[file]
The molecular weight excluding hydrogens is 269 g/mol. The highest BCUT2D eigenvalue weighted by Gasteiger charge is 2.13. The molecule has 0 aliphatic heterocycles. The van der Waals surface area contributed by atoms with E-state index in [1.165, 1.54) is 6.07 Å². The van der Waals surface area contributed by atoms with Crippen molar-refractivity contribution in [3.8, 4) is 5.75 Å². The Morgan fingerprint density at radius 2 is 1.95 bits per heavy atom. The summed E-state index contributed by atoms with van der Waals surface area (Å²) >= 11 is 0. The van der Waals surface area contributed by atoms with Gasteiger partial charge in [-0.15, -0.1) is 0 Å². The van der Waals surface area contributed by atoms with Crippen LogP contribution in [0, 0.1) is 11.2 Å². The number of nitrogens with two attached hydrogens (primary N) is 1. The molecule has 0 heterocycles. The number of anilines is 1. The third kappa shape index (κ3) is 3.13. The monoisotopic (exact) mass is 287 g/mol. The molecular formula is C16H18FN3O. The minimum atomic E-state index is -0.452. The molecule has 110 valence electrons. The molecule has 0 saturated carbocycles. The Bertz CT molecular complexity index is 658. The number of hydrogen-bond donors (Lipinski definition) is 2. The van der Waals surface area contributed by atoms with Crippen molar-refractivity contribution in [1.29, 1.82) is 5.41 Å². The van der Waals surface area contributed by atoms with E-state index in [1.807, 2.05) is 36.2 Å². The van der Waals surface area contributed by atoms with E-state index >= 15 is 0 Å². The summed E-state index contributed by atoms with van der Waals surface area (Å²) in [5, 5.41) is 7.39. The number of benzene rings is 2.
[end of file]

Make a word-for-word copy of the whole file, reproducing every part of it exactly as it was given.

The molecular weight excluding hydrogens is 269 g/mol. The highest BCUT2D eigenvalue weighted by Gasteiger charge is 2.13. The molecule has 0 aliphatic heterocycles. The van der Waals surface area contributed by atoms with E-state index in [1.165, 1.54) is 6.07 Å². The van der Waals surface area contributed by atoms with Crippen molar-refractivity contribution in [3.8, 4) is 5.75 Å². The Morgan fingerprint density at radius 2 is 1.95 bits per heavy atom. The summed E-state index contributed by atoms with van der Waals surface area (Å²) >= 11 is 0. The van der Waals surface area contributed by atoms with Gasteiger partial charge in [-0.15, -0.1) is 0 Å². The van der Waals surface area contributed by atoms with Crippen LogP contribution in [0, 0.1) is 11.2 Å². The number of nitrogens with two attached hydrogens (primary N) is 1. The molecule has 0 heterocycles. The number of anilines is 1. The third kappa shape index (κ3) is 3.13. The monoisotopic (exact) mass is 287 g/mol. The molecular formula is C16H18FN3O. The minimum atomic E-state index is -0.452. The molecule has 110 valence electrons. The molecule has 0 saturated carbocycles. The Bertz CT molecular complexity index is 658. The number of hydrogen-bond donors (Lipinski definition) is 2. The van der Waals surface area contributed by atoms with Crippen molar-refractivity contribution in [1.29, 1.82) is 5.41 Å². The van der Waals surface area contributed by atoms with E-state index in [1.807, 2.05) is 36.2 Å². The van der Waals surface area contributed by atoms with E-state index >= 15 is 0 Å². The summed E-state index contributed by atoms with van der Waals surface area (Å²) in [5, 5.41) is 7.39. The number of benzene rings is 2.